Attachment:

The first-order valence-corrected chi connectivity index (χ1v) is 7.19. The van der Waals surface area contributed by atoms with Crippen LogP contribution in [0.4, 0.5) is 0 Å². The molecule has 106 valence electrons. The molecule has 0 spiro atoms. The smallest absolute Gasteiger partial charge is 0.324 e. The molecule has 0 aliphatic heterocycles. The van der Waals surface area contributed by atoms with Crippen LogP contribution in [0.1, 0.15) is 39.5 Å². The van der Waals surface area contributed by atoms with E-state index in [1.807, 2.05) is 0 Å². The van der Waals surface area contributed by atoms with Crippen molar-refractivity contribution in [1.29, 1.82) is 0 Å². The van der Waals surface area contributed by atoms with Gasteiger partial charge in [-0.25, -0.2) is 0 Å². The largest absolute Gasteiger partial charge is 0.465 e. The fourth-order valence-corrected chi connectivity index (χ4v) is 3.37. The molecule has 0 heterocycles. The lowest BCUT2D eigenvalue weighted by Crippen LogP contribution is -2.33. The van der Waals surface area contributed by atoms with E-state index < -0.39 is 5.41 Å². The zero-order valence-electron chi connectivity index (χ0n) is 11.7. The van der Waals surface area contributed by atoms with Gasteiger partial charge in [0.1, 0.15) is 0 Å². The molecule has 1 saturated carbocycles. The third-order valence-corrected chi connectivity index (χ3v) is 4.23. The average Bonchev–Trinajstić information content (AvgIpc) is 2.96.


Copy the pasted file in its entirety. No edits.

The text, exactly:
The first-order valence-corrected chi connectivity index (χ1v) is 7.19. The van der Waals surface area contributed by atoms with Crippen LogP contribution in [0.4, 0.5) is 0 Å². The molecule has 106 valence electrons. The molecule has 0 spiro atoms. The smallest absolute Gasteiger partial charge is 0.324 e. The molecule has 0 aliphatic heterocycles. The van der Waals surface area contributed by atoms with Crippen LogP contribution in [0.1, 0.15) is 39.5 Å². The van der Waals surface area contributed by atoms with E-state index in [1.807, 2.05) is 0 Å². The van der Waals surface area contributed by atoms with Crippen molar-refractivity contribution in [1.29, 1.82) is 0 Å². The van der Waals surface area contributed by atoms with Gasteiger partial charge in [-0.25, -0.2) is 0 Å². The largest absolute Gasteiger partial charge is 0.465 e. The fourth-order valence-corrected chi connectivity index (χ4v) is 3.37. The molecule has 0 heterocycles. The lowest BCUT2D eigenvalue weighted by Crippen LogP contribution is -2.33. The van der Waals surface area contributed by atoms with E-state index < -0.39 is 5.41 Å². The zero-order valence-electron chi connectivity index (χ0n) is 11.7. The van der Waals surface area contributed by atoms with Gasteiger partial charge in [0.1, 0.15) is 0 Å². The molecule has 1 saturated carbocycles. The third-order valence-corrected chi connectivity index (χ3v) is 4.23. The average Bonchev–Trinajstić information content (AvgIpc) is 2.96.